Welcome to Specialised Medicine
Specialised Medicine is an independent online publication for healthcare professionals and managers with a role or interest in specialised healthcare. It aims to:
- showcase innovation and best practice
- stimulate debate about specialised healthcare
- provide updates on guidance and policies from NHS England, NICE, and other professional bodies
- share learning from pioneering new models of care
- feature insights from all interested parties including healthcare professionals, commissioners, patient groups, charities, and the pharmaceutical industry.
Access to specialisedmedicine.co.uk is free for any UK healthcare professionals and NHS managers with a role or interest in specialised healthcare and commissioning. In print, Specialised Medicine is sent free of charge, four times yearly to relevant roles including: clinical directors, clinical leads, consultants, directors of public health, directors/heads of commissioning, hospital and medicines management pharmacists, medical directors, and other individuals who meet the publisher’s criteria.
By registering to use the website and/or receive the print journal, you will gain unlimited access:
- news and views on specialised healthcare
- feature articles from experts in specialised healthcare
- medicines corner—regular pharmacists’ feature on the practicalities of specialised medicines
- upskilling articles
- forthcoming specialised healthcare events calendar
- searchable database of patient access schemes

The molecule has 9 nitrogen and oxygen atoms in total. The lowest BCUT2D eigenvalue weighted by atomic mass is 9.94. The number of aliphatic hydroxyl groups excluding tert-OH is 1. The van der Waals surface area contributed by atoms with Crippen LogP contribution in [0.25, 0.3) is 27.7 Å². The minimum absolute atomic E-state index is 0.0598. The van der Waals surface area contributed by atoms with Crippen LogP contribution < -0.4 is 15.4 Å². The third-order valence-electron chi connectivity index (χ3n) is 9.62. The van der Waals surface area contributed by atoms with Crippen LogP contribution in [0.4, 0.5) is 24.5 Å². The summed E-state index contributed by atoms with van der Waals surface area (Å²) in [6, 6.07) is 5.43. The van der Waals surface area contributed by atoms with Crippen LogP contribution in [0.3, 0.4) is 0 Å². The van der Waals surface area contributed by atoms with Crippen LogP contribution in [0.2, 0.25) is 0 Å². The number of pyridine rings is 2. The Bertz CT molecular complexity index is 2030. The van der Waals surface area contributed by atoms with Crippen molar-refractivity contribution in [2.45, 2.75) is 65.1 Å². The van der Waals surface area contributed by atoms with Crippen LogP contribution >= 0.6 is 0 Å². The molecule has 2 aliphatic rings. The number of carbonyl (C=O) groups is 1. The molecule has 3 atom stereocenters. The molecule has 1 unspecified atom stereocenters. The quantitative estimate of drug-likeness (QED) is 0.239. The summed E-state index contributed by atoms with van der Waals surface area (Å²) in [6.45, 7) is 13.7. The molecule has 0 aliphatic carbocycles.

- list of NHS England clinical commissioning policies.
Plus, exclusive sponsored reference content:
- articles and case studies, written by experts
- summaries of NICE technology appraisals and clinical commissioning policies.
Sign up now—it takes less than a minute and you’ll get unlimited access to our expert, independent content.
What is specialised commissioning in the NHS?
Since the Health and Social Care Act 2012 (which came into force on 1 April 2013), NHS England has been directly responsible for commissioning specialised services. This means that NHS England acts as a single, national commissioner, putting in place standards and service specifications across the whole country.
Four factors determine whether NHS England commissions a service as a prescribed specialised service. These are the:
- number of individuals who require the service
- cost of providing the service or facility
- number of people able to provide the service or facility
- financial implications for clinical commissioning groups (CCGs) if they were required to arrange for provision of the service or facility themselves.
In practice, this means that specialised services are for people with rare and/or complex conditions such as rare cancers, genetic disorders, or complex medical or surgical conditions. Specialised services often deliver cutting-edge care and can be a catalyst for innovation, supporting pioneering clinical practice in the NHS.
NHS England is responsible for commissioning 146 specialised services with a budget of £16.6 billion—15% of the total NHS budget—and this budget has increased more rapidly than in other parts of the NHS.
Specialised commissioning is grouped into six national programmes of care (NPoC):
- internal medicine—digestion, renal, hepatobiliary, and circulatory system
- blood and infection—infection, immunity, and haematology
- mental health
- trauma—traumatic injury, orthopaedics, head and neck, and rehabilitation
- women and children—women and children, congenital, and inherited diseases.
For more detail on the NHS England specialised commissioning processes and structures, read an overview article by Medicine‘s Consultant Editor, Alastair Whitington.
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